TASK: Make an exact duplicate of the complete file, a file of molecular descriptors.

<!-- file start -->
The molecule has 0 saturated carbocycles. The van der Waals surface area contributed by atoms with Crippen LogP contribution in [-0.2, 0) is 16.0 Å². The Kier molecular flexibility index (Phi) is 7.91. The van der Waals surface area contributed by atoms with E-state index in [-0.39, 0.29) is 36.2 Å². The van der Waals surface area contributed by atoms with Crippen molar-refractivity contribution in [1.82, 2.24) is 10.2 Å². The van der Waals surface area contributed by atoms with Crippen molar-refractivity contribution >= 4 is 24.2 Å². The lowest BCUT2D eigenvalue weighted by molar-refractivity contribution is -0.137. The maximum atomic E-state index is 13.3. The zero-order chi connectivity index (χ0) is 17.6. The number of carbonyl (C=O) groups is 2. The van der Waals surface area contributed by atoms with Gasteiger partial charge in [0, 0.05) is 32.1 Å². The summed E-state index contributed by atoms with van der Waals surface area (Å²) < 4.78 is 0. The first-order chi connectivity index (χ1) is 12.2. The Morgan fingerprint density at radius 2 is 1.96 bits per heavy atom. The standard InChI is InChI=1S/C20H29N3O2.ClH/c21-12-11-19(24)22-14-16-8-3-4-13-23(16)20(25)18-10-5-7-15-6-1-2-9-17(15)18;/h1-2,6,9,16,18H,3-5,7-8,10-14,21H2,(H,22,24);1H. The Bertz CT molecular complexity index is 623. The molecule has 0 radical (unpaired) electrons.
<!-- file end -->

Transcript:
The molecule has 0 saturated carbocycles. The van der Waals surface area contributed by atoms with Crippen LogP contribution in [-0.2, 0) is 16.0 Å². The Kier molecular flexibility index (Phi) is 7.91. The van der Waals surface area contributed by atoms with E-state index in [-0.39, 0.29) is 36.2 Å². The van der Waals surface area contributed by atoms with Crippen molar-refractivity contribution in [1.82, 2.24) is 10.2 Å². The van der Waals surface area contributed by atoms with Crippen molar-refractivity contribution >= 4 is 24.2 Å². The lowest BCUT2D eigenvalue weighted by molar-refractivity contribution is -0.137. The maximum atomic E-state index is 13.3. The zero-order chi connectivity index (χ0) is 17.6. The number of carbonyl (C=O) groups is 2. The van der Waals surface area contributed by atoms with Gasteiger partial charge in [0, 0.05) is 32.1 Å². The summed E-state index contributed by atoms with van der Waals surface area (Å²) < 4.78 is 0. The first-order chi connectivity index (χ1) is 12.2. The Morgan fingerprint density at radius 2 is 1.96 bits per heavy atom. The standard InChI is InChI=1S/C20H29N3O2.ClH/c21-12-11-19(24)22-14-16-8-3-4-13-23(16)20(25)18-10-5-7-15-6-1-2-9-17(15)18;/h1-2,6,9,16,18H,3-5,7-8,10-14,21H2,(H,22,24);1H. The Bertz CT molecular complexity index is 623. The molecule has 0 radical (unpaired) electrons.